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My Wars Are Laid Away in Books: The Life of Emily Dickinsonby Alfred Habegger
Synopses & Reviews
Emily Dickinson, probably the most loved and certainly the greatest of American poets, continues to be seen as the most elusive. One reason she has become a timeless icon of mystery for many readers is that her developmental phases have not been clarified. In this exhaustively researched biography, Alfred Habegger presents the first thorough account of Dickinsons growth-a richly contextualized story of genius in the process of formation and then in the act of overwhelming production.
Building on the work of former and contemporary scholars, My Wars Are Laid Away in Books brings to light a wide range of new material from legal archives, congregational records, contemporary women's writing, and previously unpublished fragments of Dickinsons own letters. Habegger discovers the best available answers to the pressing questions about the poet: Was she lesbian? Who was the person she evidently loved? Why did she refuse to publish and why was this refusal so integral an aspect of her work? Habegger also illuminates many of the essential connection sin Dickinsons story: between the decay of doctrinal Protestantism and the emergence of her riddling lyric vision; between her fathers political isolation after the Whig Partys collapse and her private poetic vocation; between her frustrated quest for human intimacy and the tuning of her uniquely seductive voice.
The definitive treatment of Dickinsons life and times, and of her poetic development, My Wars Are Laid Away in Books shows how she could be both a woman of her era and a timeless creator. Although many aspects of her life and work will always elude scrutiny, her living, changing profile at least comes into focus in this meticulous and magisterial biography.
From the Hardcover edition.
"While this 764-page tome lacks the elegant prose and psychological insight of Richard B. Sewall's 1974 National Book Award-winning biography of Dickinson, Habegger provides a useful resource to the poet's admirers and students, incorporating feminist scholarship that has emerged over the past three decades into his narrative of her life. With access to a more definitively dated oeuvre as well, Habegger attempts to draw connections between Dickinson's writings and the events in her life more decisively than have other scholars. It's a risky enterprise: whether addressing a specific correspondent or no one in particular, the poet offered precise analogies for her emotional states, yet withheld so much information that it's often nearly impossible to determine the situation of a given poem. Readers can project any story they want onto her work, but, in the end, the most responsible biographical approach entails providing a context for her writings without insisting on point-to-point connections." Reviewed by Andrew Witmer, Virginia Quarterly Review (Copyright 2006 Virginia Quarterly Review)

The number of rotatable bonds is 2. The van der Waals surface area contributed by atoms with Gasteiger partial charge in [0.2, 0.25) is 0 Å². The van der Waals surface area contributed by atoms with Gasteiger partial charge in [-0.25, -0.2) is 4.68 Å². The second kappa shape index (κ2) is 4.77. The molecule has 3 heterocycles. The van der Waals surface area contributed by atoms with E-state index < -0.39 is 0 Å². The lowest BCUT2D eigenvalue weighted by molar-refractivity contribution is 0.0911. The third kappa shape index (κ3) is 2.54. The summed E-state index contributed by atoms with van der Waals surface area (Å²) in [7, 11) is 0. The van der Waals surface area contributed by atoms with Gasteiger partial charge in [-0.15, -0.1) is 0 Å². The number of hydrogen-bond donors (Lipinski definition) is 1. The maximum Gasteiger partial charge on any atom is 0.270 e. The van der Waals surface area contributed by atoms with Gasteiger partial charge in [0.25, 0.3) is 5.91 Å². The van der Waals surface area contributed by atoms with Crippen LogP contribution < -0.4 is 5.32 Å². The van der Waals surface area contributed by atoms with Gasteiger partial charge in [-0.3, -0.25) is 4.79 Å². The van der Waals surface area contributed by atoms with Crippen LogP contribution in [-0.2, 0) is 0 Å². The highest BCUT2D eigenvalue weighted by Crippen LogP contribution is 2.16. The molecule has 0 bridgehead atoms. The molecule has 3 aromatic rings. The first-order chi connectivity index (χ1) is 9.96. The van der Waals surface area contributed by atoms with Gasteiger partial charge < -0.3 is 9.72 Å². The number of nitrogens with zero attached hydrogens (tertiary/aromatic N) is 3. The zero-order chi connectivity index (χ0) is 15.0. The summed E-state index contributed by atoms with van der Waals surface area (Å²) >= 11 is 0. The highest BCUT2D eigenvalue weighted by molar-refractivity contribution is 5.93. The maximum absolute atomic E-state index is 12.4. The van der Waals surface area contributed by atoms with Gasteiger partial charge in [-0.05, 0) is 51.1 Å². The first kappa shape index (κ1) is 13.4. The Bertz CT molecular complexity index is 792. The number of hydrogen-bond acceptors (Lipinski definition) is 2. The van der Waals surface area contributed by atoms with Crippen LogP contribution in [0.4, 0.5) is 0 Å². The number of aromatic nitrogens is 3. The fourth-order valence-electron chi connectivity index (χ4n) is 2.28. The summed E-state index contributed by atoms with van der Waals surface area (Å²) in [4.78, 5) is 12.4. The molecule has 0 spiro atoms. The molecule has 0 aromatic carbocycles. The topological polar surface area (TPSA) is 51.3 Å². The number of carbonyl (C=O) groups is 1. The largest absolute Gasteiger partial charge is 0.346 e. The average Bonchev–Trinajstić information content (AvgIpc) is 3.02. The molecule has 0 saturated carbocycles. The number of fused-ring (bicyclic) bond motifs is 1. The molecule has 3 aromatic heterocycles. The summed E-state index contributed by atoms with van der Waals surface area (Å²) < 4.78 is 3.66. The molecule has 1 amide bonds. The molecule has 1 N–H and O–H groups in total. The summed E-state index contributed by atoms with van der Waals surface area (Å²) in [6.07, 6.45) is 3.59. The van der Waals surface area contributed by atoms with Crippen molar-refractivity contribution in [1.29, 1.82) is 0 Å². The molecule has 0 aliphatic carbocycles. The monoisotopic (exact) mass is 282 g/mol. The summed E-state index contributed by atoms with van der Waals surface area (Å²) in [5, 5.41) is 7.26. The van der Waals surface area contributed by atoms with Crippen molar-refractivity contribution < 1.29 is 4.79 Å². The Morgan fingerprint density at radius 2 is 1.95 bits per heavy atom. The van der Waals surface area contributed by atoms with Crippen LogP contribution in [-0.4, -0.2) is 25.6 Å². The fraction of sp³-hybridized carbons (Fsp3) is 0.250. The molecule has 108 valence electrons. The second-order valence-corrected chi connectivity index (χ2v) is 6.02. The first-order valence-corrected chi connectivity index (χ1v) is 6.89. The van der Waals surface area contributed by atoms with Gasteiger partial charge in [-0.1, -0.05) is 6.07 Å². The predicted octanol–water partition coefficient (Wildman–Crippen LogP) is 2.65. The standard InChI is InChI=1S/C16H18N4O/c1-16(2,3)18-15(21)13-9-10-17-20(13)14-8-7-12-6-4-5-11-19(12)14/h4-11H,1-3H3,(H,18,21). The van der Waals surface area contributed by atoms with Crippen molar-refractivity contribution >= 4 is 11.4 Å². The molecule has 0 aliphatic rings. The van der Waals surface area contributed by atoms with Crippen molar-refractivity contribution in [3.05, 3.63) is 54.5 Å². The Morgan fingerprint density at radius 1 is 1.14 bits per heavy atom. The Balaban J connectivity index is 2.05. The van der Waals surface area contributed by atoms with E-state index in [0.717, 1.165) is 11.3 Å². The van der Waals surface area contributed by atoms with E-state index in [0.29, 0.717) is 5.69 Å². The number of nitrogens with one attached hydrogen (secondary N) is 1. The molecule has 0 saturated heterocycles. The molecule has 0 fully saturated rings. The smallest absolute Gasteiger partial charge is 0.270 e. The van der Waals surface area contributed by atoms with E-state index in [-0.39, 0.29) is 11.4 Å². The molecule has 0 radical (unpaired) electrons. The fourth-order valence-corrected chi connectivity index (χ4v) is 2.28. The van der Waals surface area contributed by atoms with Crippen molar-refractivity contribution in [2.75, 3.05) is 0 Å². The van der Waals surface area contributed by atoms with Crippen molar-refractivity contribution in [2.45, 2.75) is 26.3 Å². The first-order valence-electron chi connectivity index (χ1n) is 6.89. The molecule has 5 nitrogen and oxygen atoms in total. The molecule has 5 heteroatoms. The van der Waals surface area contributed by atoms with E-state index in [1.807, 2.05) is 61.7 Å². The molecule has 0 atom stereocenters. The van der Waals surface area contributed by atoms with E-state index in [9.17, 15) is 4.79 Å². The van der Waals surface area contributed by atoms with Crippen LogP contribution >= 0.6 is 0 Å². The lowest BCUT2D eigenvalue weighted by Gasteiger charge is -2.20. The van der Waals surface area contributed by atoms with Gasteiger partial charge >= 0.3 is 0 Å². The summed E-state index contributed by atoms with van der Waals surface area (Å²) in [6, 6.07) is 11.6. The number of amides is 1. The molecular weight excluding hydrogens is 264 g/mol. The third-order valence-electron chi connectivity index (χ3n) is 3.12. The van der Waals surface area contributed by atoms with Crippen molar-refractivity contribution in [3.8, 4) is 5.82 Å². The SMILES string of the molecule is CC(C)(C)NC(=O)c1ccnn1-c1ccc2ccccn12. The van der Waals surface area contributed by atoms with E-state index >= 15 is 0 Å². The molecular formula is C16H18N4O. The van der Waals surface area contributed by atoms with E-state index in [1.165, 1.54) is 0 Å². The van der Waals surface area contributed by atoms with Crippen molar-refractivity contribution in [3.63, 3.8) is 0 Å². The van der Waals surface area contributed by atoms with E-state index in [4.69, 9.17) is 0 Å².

"In My Wars Are Laid Away in Books, Habegger has brought together a couple of generations worth of scholarly work on the life, texts and time of Emily Dickinson, and he has applied it all in a generous rereading of her unforgettable poetry." Los Angeles Times
"By weaving together a chronologically integrated reading of Emily Dickinson's poetry and correspondence, Habegger has written the most complete and satisfying biography to date of a poet long shrouded in myth and illusion....Yet for all he has to teach, Habegger finally warns his readers against expecting complete understanding of a poet who hid her poetry from her own family and who defied future generations with riddles and paradoxes. A superb study, too luminous to remain the exclusive property of specialists." Booklist, Starred Review
"Making perceptive use of feminist scholarship of the past three decades, the firsthand reports of Dickinson's intimates and careful readings of her lyrics and letters, former University of Kansas English professor Habegger creates a newly complex portrait of the poet's life (1830-86) and greatly enhances our understanding of her art....Habegger rejects the traditional view that Dickinson's work and life were static; 'her poetry shows a striking and dramatic evolution,' he declares, and his immensely satisfying narrative makes the largely interior struggles she conducted over the course of 55 years just as dramatic." Publishers Weekly
Includes bibliographical references (p. -739) and indexes.
Offering a convincingly clear picture of what Emily Dickinson was really like, Habegger presents the definitive treatment of her life in the context of her times and the development of her poetry.
About the Author
Alfred Habegger, formerly a professor of English at the University of Kansas, lives with his wife, Nellie, in northeastern Oregon. His previous books include Gender, Fantasy, and Realism in American Literature and a prize-winning biography, The Father: A Life of Henry James, Sr.
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